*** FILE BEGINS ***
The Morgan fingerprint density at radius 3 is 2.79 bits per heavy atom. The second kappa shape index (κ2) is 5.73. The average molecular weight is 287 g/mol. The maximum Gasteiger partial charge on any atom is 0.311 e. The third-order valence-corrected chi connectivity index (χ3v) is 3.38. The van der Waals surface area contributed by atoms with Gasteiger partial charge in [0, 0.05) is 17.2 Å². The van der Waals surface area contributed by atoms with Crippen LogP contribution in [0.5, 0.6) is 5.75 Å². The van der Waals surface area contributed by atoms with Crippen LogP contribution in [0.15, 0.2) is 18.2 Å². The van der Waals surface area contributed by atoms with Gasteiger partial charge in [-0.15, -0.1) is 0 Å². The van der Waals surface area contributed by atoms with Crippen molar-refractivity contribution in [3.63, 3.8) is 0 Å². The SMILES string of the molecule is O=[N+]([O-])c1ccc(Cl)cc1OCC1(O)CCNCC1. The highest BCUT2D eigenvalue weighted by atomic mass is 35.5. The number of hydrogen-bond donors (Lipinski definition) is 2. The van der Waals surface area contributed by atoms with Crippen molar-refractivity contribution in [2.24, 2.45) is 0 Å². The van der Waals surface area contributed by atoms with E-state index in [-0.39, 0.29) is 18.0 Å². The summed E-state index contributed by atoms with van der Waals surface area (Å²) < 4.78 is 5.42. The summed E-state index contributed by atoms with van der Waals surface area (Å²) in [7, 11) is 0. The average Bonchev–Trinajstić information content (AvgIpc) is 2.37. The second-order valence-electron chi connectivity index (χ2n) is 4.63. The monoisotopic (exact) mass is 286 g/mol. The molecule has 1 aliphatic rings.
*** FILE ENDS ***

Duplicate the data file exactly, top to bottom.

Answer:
The Morgan fingerprint density at radius 3 is 2.79 bits per heavy atom. The second kappa shape index (κ2) is 5.73. The average molecular weight is 287 g/mol. The maximum Gasteiger partial charge on any atom is 0.311 e. The third-order valence-corrected chi connectivity index (χ3v) is 3.38. The van der Waals surface area contributed by atoms with Gasteiger partial charge in [0, 0.05) is 17.2 Å². The van der Waals surface area contributed by atoms with Crippen LogP contribution in [0.5, 0.6) is 5.75 Å². The van der Waals surface area contributed by atoms with Crippen LogP contribution in [0.15, 0.2) is 18.2 Å². The van der Waals surface area contributed by atoms with Gasteiger partial charge in [-0.15, -0.1) is 0 Å². The van der Waals surface area contributed by atoms with Crippen molar-refractivity contribution in [3.63, 3.8) is 0 Å². The SMILES string of the molecule is O=[N+]([O-])c1ccc(Cl)cc1OCC1(O)CCNCC1. The highest BCUT2D eigenvalue weighted by atomic mass is 35.5. The number of hydrogen-bond donors (Lipinski definition) is 2. The van der Waals surface area contributed by atoms with Crippen molar-refractivity contribution in [2.24, 2.45) is 0 Å². The van der Waals surface area contributed by atoms with E-state index in [-0.39, 0.29) is 18.0 Å². The summed E-state index contributed by atoms with van der Waals surface area (Å²) < 4.78 is 5.42. The summed E-state index contributed by atoms with van der Waals surface area (Å²) in [7, 11) is 0. The average Bonchev–Trinajstić information content (AvgIpc) is 2.37. The second-order valence-electron chi connectivity index (χ2n) is 4.63. The monoisotopic (exact) mass is 286 g/mol. The molecule has 1 aliphatic rings.